What lies beneath the city streets
Dublin, like other populous ports, has long attracted immigrants. Some arrived as conquerors and plunderers and were hardly welcome. Others have enlivened and enriched the city. One relatively recent arrival, Howard Clarke, the medieval historian trained in Birmingham, belongs firmly to the latter group.
Bringing the perspective of an outsider, familiar with urban development in continental Europe, he has applied his skills to uncovering the fabric and elucidating the societies and economy of Dublin before the seventeenth century. With little other than the two cathedrals of St Patrick’s and Christ Church visible, any reconstruction depends on piecing together the archaeological finds and interpreting abstruse documents. Professor Clarke mapped and published his findings, most splendidly in an atlas in the series produced by the Irish Historic Towns project. This work accompanies a career of inspirational teaching at University College Dublin. Most recently as the secretary of the Royal Irish Academy, he has not only cherished but invented traditions. Moreover, he has taken his discoveries to a wider audience via the Dublinia project in the former Synod Hall beside Christ Church cathedral.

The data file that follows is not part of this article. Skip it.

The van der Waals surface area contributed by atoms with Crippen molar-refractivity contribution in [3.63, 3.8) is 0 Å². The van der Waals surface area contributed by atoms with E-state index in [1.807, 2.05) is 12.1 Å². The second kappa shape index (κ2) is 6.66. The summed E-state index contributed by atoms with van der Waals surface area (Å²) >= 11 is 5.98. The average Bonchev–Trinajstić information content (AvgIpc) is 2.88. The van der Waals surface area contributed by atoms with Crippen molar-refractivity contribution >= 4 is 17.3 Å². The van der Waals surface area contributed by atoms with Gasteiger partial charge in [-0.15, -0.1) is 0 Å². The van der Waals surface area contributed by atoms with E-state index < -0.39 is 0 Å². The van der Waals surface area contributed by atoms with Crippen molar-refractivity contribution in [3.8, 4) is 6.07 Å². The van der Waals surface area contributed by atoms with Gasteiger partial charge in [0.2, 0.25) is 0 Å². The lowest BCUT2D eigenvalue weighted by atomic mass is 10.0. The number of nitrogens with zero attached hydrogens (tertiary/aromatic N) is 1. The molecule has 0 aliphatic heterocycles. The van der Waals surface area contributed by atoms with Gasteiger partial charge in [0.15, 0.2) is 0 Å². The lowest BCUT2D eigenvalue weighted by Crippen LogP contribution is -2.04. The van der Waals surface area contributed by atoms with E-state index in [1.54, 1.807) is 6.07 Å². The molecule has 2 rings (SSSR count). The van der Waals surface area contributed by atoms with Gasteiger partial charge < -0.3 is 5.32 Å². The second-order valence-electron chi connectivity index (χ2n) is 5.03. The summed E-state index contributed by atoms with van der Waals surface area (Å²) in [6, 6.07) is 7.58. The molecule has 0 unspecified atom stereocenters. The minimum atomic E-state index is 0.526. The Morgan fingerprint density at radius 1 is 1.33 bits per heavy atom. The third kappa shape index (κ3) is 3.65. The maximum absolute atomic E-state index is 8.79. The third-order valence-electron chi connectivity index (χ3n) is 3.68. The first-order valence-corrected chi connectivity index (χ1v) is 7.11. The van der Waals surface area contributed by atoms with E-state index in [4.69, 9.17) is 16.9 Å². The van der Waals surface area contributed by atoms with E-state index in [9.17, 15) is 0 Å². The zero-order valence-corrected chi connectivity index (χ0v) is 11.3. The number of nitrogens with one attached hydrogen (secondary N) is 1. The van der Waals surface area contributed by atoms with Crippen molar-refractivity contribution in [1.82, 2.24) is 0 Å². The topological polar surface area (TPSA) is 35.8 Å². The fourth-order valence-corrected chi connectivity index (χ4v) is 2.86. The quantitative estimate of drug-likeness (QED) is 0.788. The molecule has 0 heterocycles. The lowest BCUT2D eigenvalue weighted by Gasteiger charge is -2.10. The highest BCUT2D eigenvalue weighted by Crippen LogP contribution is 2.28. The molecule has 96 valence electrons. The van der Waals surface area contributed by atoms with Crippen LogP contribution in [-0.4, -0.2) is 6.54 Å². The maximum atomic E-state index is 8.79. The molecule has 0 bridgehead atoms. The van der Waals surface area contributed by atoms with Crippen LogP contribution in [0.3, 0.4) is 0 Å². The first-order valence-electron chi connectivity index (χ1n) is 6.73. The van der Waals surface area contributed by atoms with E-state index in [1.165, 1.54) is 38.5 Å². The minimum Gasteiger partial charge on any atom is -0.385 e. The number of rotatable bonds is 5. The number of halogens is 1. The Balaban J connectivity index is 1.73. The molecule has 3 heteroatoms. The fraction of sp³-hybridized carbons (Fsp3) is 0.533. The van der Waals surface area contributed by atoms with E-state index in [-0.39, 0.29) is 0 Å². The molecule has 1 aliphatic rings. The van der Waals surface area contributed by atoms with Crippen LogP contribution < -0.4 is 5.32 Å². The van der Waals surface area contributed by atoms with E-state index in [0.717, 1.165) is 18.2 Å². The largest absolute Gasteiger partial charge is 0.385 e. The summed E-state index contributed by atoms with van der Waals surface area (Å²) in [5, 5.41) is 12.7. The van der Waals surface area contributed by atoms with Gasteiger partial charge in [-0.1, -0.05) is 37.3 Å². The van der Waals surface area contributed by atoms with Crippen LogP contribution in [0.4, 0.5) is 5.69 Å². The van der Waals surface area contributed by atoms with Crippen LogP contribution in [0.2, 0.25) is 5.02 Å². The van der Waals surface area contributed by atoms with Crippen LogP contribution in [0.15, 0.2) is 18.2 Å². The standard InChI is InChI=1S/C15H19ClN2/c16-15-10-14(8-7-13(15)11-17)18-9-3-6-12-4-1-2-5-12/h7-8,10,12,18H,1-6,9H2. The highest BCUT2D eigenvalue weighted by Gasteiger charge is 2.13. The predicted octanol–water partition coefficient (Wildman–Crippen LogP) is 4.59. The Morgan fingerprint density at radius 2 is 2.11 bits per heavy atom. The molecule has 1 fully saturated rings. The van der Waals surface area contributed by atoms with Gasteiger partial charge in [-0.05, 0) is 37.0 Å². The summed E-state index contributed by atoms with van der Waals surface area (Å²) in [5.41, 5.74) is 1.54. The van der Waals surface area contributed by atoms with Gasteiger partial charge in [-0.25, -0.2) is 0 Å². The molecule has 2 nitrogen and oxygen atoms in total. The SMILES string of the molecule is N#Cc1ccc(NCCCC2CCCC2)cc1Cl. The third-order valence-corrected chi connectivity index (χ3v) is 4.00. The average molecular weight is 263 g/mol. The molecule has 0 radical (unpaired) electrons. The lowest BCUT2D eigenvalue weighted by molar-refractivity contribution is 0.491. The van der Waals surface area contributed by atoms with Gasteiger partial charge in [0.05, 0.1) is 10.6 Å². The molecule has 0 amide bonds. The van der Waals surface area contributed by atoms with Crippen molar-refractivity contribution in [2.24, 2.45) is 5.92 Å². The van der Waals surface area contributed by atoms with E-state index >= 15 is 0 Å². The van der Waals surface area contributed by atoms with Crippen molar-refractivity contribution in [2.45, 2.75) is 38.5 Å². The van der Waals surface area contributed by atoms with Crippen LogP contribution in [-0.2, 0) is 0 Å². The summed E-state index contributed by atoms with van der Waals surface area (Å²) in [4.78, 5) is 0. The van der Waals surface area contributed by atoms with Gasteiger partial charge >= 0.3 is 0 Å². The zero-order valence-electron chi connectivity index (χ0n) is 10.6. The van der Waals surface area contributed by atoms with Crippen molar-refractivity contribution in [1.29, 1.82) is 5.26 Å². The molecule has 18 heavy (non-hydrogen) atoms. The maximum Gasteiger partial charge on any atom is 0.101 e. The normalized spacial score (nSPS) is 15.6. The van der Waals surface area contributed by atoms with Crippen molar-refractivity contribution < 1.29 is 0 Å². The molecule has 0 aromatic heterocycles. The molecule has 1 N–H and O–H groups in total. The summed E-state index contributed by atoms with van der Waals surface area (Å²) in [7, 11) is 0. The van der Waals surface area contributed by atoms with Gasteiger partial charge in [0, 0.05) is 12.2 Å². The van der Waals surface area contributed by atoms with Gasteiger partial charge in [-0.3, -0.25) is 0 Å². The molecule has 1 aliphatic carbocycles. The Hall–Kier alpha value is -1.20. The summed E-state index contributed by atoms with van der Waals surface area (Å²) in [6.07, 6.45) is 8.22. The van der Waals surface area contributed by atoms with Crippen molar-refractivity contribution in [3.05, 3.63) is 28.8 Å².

Colleagues, friends and former pupils, almost all from Ireland, have decided not to garland him with laurels as of old, but to resort to that more modern tribute: the festschrift . Such volumes of essays can be off-puttingly miscellaneous in their contents. Not so with the huge battalion that has been marshalled to write in Clarke’s honour. It is his own career that gives coherence to a hefty book of nearly 600 pages. The writers focus intently on the city. All, directly or indirectly, are indebted to his pioneering work in recovering and detailing the lay-out and development of the now largely vanished city. Besides the cathedrals, only fragments of the chapter house of St Mary’s survive, although the toy fort towers of Dublin Castle may mask medieval donjons.